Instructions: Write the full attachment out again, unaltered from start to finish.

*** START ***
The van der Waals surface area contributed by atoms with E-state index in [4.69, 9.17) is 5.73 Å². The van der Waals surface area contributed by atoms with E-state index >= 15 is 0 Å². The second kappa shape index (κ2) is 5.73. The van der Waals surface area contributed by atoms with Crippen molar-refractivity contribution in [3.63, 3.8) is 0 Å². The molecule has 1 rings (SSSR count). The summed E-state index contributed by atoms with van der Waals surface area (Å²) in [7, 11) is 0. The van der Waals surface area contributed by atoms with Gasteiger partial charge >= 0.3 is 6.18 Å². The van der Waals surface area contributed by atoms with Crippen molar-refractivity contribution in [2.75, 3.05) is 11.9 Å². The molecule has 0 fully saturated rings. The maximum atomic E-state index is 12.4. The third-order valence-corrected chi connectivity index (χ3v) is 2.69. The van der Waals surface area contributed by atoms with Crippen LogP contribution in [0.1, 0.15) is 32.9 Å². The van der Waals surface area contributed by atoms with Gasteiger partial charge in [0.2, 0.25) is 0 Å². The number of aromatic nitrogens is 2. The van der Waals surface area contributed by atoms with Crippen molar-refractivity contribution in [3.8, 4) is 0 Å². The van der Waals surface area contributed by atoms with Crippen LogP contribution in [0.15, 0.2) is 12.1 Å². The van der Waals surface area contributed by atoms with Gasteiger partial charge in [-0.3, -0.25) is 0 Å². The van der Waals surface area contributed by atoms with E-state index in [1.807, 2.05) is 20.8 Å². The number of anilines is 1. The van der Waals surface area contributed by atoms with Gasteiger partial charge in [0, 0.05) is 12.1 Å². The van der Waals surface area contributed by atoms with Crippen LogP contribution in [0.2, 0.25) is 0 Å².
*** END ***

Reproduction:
The van der Waals surface area contributed by atoms with E-state index in [4.69, 9.17) is 5.73 Å². The van der Waals surface area contributed by atoms with E-state index >= 15 is 0 Å². The second kappa shape index (κ2) is 5.73. The van der Waals surface area contributed by atoms with Crippen molar-refractivity contribution in [3.63, 3.8) is 0 Å². The molecule has 1 rings (SSSR count). The summed E-state index contributed by atoms with van der Waals surface area (Å²) in [7, 11) is 0. The van der Waals surface area contributed by atoms with Gasteiger partial charge >= 0.3 is 6.18 Å². The van der Waals surface area contributed by atoms with Crippen molar-refractivity contribution in [2.75, 3.05) is 11.9 Å². The molecule has 0 fully saturated rings. The maximum atomic E-state index is 12.4. The third-order valence-corrected chi connectivity index (χ3v) is 2.69. The van der Waals surface area contributed by atoms with Crippen LogP contribution in [0.1, 0.15) is 32.9 Å². The van der Waals surface area contributed by atoms with Gasteiger partial charge in [0.2, 0.25) is 0 Å². The number of aromatic nitrogens is 2. The van der Waals surface area contributed by atoms with Crippen molar-refractivity contribution in [3.8, 4) is 0 Å². The van der Waals surface area contributed by atoms with Crippen LogP contribution in [0.15, 0.2) is 12.1 Å². The van der Waals surface area contributed by atoms with Gasteiger partial charge in [-0.3, -0.25) is 0 Å². The van der Waals surface area contributed by atoms with E-state index in [1.807, 2.05) is 20.8 Å². The number of anilines is 1. The van der Waals surface area contributed by atoms with Gasteiger partial charge in [0, 0.05) is 12.1 Å². The van der Waals surface area contributed by atoms with Crippen LogP contribution in [0.2, 0.25) is 0 Å².